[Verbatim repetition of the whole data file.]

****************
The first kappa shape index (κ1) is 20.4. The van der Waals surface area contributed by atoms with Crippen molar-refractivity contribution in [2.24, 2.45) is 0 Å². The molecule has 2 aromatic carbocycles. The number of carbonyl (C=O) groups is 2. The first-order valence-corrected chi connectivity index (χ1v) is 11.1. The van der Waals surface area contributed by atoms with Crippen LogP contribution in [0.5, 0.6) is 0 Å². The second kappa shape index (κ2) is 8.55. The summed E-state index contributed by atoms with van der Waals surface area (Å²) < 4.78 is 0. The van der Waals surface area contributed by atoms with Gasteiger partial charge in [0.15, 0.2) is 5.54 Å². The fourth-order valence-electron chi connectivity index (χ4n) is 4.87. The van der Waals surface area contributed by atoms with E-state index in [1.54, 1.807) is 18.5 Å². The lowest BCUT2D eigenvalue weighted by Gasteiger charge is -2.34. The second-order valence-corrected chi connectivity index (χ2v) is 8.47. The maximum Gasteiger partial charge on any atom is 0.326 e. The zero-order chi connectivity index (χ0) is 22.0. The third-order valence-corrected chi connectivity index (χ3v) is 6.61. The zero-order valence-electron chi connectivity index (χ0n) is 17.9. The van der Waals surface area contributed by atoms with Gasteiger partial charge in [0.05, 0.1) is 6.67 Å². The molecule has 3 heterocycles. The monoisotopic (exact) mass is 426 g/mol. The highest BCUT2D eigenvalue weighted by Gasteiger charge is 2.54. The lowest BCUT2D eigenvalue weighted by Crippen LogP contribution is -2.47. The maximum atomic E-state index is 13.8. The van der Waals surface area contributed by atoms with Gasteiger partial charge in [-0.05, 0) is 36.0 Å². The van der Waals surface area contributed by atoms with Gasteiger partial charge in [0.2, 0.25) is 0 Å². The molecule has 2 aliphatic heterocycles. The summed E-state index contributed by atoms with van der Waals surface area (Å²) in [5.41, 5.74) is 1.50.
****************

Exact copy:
The first kappa shape index (κ1) is 20.4. The van der Waals surface area contributed by atoms with Crippen molar-refractivity contribution in [2.24, 2.45) is 0 Å². The molecule has 2 aromatic carbocycles. The number of carbonyl (C=O) groups is 2. The first-order valence-corrected chi connectivity index (χ1v) is 11.1. The van der Waals surface area contributed by atoms with Crippen LogP contribution in [0.5, 0.6) is 0 Å². The second kappa shape index (κ2) is 8.55. The summed E-state index contributed by atoms with van der Waals surface area (Å²) < 4.78 is 0. The van der Waals surface area contributed by atoms with Gasteiger partial charge in [0.15, 0.2) is 5.54 Å². The fourth-order valence-electron chi connectivity index (χ4n) is 4.87. The van der Waals surface area contributed by atoms with E-state index in [1.54, 1.807) is 18.5 Å². The lowest BCUT2D eigenvalue weighted by Gasteiger charge is -2.34. The second-order valence-corrected chi connectivity index (χ2v) is 8.47. The maximum Gasteiger partial charge on any atom is 0.326 e. The zero-order chi connectivity index (χ0) is 22.0. The third-order valence-corrected chi connectivity index (χ3v) is 6.61. The zero-order valence-electron chi connectivity index (χ0n) is 17.9. The van der Waals surface area contributed by atoms with Gasteiger partial charge in [0.05, 0.1) is 6.67 Å². The molecule has 3 heterocycles. The monoisotopic (exact) mass is 426 g/mol. The highest BCUT2D eigenvalue weighted by Gasteiger charge is 2.54. The lowest BCUT2D eigenvalue weighted by Crippen LogP contribution is -2.47. The maximum atomic E-state index is 13.8. The van der Waals surface area contributed by atoms with Gasteiger partial charge in [-0.05, 0) is 36.0 Å². The van der Waals surface area contributed by atoms with Gasteiger partial charge in [0.2, 0.25) is 0 Å². The molecule has 2 aliphatic heterocycles. The summed E-state index contributed by atoms with van der Waals surface area (Å²) in [5.41, 5.74) is 1.50.